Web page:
Haig took office as the lone foreign policy expert in the Reagan administration, seemingly on his way to superstardom. In March 1981, Time magazine had him on the cover under the headline "Taking Command," his jaw jutting and chest thrust forward. "On the day that came out, I said to my wife, 'Watch out,' " he says. "And it started. We got bombed for the next two weeks." Not long after, on the day the president was shot, Haig was gripping the podium in the White House briefing room, his face drenched with sweat, telling the world that "I am in control." Haig says in "Caveat" that he was merely out of breath from running up a short flight of stairs. Richard Allen, who was with him, says, "Let's even give him the fact that he ran up the steps. Running up 12 steps is going to make you out of breath? I was standing right next to him once we got in the room. The man's knees were quaking. He was trembling."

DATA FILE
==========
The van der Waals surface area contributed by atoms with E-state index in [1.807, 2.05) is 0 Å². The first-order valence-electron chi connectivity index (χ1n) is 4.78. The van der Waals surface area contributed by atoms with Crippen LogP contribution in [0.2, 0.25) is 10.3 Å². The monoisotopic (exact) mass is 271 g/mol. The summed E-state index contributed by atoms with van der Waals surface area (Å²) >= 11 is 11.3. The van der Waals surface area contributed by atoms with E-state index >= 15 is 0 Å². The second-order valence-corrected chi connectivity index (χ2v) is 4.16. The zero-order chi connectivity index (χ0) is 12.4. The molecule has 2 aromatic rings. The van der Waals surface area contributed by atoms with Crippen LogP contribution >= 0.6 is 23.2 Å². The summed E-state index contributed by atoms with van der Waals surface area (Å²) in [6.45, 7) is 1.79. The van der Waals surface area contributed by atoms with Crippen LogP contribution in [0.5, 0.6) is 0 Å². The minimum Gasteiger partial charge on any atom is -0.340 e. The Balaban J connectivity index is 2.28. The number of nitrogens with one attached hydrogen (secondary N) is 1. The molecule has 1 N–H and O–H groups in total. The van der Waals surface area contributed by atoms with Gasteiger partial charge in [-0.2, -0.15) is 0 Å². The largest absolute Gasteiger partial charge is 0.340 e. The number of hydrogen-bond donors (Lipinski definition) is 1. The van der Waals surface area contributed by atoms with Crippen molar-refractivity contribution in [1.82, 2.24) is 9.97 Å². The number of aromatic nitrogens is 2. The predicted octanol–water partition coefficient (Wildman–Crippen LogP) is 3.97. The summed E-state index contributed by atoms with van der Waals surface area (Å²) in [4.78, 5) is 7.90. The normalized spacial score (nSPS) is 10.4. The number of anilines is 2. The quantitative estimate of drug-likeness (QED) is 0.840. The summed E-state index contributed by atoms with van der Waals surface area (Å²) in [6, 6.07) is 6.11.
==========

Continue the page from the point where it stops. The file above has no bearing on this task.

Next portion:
The White House was rapidly coming to the conclusion, as early as February 1981, that Haig wouldn't work. There were terrible disagreements about China policy, Central America and Israel, but White House advisers felt that Haig's personality was the real problem. Colleagues say he would leave the State Department for the White House, anticipating immediate approval of the decision he carried under his arm. Once there, he would read directly from his briefing papers. Advisers thought that was odd: Why was this supposed foreign policy expert afraid to talk off the cuff? Then the questions would start. Administration officials say that Haig would get enraged, having to answer to the "pragmatists" who he felt knew nothing about foreign policy.